A Pile of Wit

Thu 1st – Sat 10th August 2013


James Cetkovski

at 08:56 on 4th Aug 2013



If you’re going to call your show A Pile of Wit it had better be good. “Witty” seems like one of those adjectives you can’t really use about yourself. Hubris, you know.

“A Pile of Wit” isn’t nearly good enough. It’s fairly standard, less than inspired improv. Viz.: the final scene was a song for which the audience provided the theme: “I need a life event that occurs between ten and twenty,” said one of the Pile. “Seventeen,” replied an audience member. The Pile didn’t do itself any favours when it accepted that suggestion. There followed a short, semi-musical narration of a seventeen year old anticipating being able to take his driving test, taking his driving test, and being pleased about having passed his driving test, with many interludes of nonsense like, “Rhyme rhyme rhyme rhyme” that occurred when the designated Pile member couldn’t think of anything meaningful to add.


It wasn’t all like this, and maybe it’s unfair to give a low point as my only example, but the truth is that the higher points just weren’t that memorable. At pretty much any improv show an audience has to be willing to endure a fair amount of dross patiently in order to be rewarded for a handful of golden moments. The extraordinary pressure improv comedians constantly face to be spontaneous, creative, and funny is what makes the moments of gold so lustrous and the moments of—well, it rhymes with “wit”—so very excruciating. But today the ratio of dross to gold wasn’t high enough, and the gold we were offered wasn’t especially pure. The interludes of nonsense were frequent; too often the Pile found itself defeated by its scenarios. There’s a certain amount of comedy that can be extracted from a comedian admitting that he doesn’t know what to do, but this kind of comedy thins very quickly indeed. 'A Pile of Wit' soon found itself in the terrible territory of sympathy laughter. There’s nothing worse than the pity of an audience you’re trying to amuse.

Don’t get me wrong: I think improv comedy has to be one of the hardest things to do there is, up there with Alaskan crab fishing and concert piano. I have serious, serious admiration for anyone who’s willing and able to do it, and this most definitely includes the members of the Pile, who despite everything above are really not untalented folk. But, somehow, despite its absolutely astonishing difficulty, there is a good amount of decent improv comedy in the world. So if 'A Pile of Wit 'wants to keep charging people money to watch it do what it does, it’s going to have to do it better. And it should maybe change its name.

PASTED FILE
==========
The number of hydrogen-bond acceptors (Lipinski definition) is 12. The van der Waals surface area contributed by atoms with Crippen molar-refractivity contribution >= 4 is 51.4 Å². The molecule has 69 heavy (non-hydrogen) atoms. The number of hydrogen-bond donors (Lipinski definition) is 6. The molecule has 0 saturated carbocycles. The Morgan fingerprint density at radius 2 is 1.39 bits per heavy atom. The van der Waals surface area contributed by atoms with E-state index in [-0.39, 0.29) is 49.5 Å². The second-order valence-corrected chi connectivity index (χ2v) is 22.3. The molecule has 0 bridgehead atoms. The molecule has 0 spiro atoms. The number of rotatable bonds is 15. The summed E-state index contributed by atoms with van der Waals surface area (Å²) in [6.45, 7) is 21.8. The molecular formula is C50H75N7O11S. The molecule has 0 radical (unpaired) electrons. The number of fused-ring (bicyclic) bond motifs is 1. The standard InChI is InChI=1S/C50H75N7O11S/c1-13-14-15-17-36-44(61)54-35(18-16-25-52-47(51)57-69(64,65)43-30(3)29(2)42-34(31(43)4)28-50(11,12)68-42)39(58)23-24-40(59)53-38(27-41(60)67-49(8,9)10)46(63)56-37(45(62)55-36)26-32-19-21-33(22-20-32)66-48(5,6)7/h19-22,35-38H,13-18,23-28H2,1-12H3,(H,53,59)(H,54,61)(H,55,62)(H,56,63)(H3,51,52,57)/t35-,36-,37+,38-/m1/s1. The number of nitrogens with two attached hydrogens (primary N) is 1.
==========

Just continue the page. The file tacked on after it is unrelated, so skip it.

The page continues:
Florence Strickland

at 10:01 on 4th Aug 2013



I’m always unsure how improvisation, especially comedy, should be reviewed - or if you can actually review it. There’s a basic formula, but most shows are different. It definitely takes courage and your own bodyweight in energy to bash performances out every day. So here we had The Antics’ offering of their improv comedy on a Saturday afternoon, calling their show ‘A Pile of Wit’ – confidence itself. For the performance that I saw, all the pieces were in place, but they didn’t quite fit together – if I’d come on another day it might have been better.

I hate audience participation, it usually leaves me dying of embarrassment in my seat. However, The Antics’ dealt with this element of their performance quite well. It may have been someone’s mum, but there was no meanness to their comedy and the audience member wasn’t close to tears after being ridiculed back to her seat. So far, so good.

The range of individual personalities within the troupe meant that the strongest members constantly refreshed the ongoing games that the comedians played out for us. On the other hand, the weaker members whose jokes sometimes fell flat, slowed down the energy that the others had built up. There was therefore a frustrating element to the performance. Despite the energy that was thrown about by some, a quicker pace would have been better. This was especially the case in the less successful parts of the act.

Impersonating Jimmy Saville was always going to be an interesting choice. Thank god it stayed on the right side of the wrong topic. I kind of felt like the comedian realised what he’d taken on halfway through, but he did just about pull it off. But, I suppose this was all in the spirit of improvisation.

As a whole, the act dealt themselves a hard task; secret envelopes naming the next thing they had to act out, suggestions from the audience, and on-the-spot decision making. Things that fell flat meant three minutes of boredom. A success was bound to be a winner as the audience were always looking for the next joke. It was funny, but I’d like to go on another night to see whether a different hand might deal a better performance.


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